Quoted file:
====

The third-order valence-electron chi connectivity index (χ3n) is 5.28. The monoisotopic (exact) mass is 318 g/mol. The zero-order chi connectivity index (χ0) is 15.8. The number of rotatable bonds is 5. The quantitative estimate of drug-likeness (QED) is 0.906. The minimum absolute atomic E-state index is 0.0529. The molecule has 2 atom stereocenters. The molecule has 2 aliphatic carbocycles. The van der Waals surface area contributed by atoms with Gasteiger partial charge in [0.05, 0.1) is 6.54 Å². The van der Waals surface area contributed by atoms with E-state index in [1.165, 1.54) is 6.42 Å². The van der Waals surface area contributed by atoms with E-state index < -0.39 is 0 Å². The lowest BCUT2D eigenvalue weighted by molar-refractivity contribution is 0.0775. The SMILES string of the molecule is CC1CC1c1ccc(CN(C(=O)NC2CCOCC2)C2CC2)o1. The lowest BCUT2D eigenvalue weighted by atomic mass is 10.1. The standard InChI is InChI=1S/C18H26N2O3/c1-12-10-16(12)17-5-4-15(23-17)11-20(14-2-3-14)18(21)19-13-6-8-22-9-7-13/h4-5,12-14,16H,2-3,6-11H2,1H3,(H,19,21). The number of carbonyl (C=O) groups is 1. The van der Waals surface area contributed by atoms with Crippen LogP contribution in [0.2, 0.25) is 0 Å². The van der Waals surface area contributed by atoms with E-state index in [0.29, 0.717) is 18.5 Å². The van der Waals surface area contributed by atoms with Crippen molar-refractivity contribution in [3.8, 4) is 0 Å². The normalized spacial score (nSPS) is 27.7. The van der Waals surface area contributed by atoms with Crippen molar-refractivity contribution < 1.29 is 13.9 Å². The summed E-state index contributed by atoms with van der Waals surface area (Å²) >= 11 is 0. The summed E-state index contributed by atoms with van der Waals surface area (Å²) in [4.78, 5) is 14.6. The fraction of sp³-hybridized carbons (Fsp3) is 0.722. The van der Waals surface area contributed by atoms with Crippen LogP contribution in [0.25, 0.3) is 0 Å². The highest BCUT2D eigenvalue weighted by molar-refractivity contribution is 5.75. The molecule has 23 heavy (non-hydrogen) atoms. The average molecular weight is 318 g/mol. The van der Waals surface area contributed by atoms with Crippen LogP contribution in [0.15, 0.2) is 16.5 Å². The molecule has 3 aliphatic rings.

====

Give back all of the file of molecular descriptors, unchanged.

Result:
The third-order valence-electron chi connectivity index (χ3n) is 5.28. The monoisotopic (exact) mass is 318 g/mol. The zero-order chi connectivity index (χ0) is 15.8. The number of rotatable bonds is 5. The quantitative estimate of drug-likeness (QED) is 0.906. The minimum absolute atomic E-state index is 0.0529. The molecule has 2 atom stereocenters. The molecule has 2 aliphatic carbocycles. The van der Waals surface area contributed by atoms with Gasteiger partial charge in [0.05, 0.1) is 6.54 Å². The van der Waals surface area contributed by atoms with E-state index in [1.165, 1.54) is 6.42 Å². The van der Waals surface area contributed by atoms with E-state index < -0.39 is 0 Å². The lowest BCUT2D eigenvalue weighted by molar-refractivity contribution is 0.0775. The SMILES string of the molecule is CC1CC1c1ccc(CN(C(=O)NC2CCOCC2)C2CC2)o1. The lowest BCUT2D eigenvalue weighted by atomic mass is 10.1. The standard InChI is InChI=1S/C18H26N2O3/c1-12-10-16(12)17-5-4-15(23-17)11-20(14-2-3-14)18(21)19-13-6-8-22-9-7-13/h4-5,12-14,16H,2-3,6-11H2,1H3,(H,19,21). The number of carbonyl (C=O) groups is 1. The van der Waals surface area contributed by atoms with Crippen LogP contribution in [0.2, 0.25) is 0 Å². The van der Waals surface area contributed by atoms with E-state index in [0.29, 0.717) is 18.5 Å². The van der Waals surface area contributed by atoms with Crippen molar-refractivity contribution in [3.8, 4) is 0 Å². The normalized spacial score (nSPS) is 27.7. The van der Waals surface area contributed by atoms with Crippen molar-refractivity contribution < 1.29 is 13.9 Å². The summed E-state index contributed by atoms with van der Waals surface area (Å²) >= 11 is 0. The summed E-state index contributed by atoms with van der Waals surface area (Å²) in [4.78, 5) is 14.6. The fraction of sp³-hybridized carbons (Fsp3) is 0.722. The van der Waals surface area contributed by atoms with Crippen LogP contribution in [0.25, 0.3) is 0 Å². The highest BCUT2D eigenvalue weighted by molar-refractivity contribution is 5.75. The molecule has 23 heavy (non-hydrogen) atoms. The average molecular weight is 318 g/mol. The van der Waals surface area contributed by atoms with Crippen LogP contribution in [0.15, 0.2) is 16.5 Å². The molecule has 3 aliphatic rings.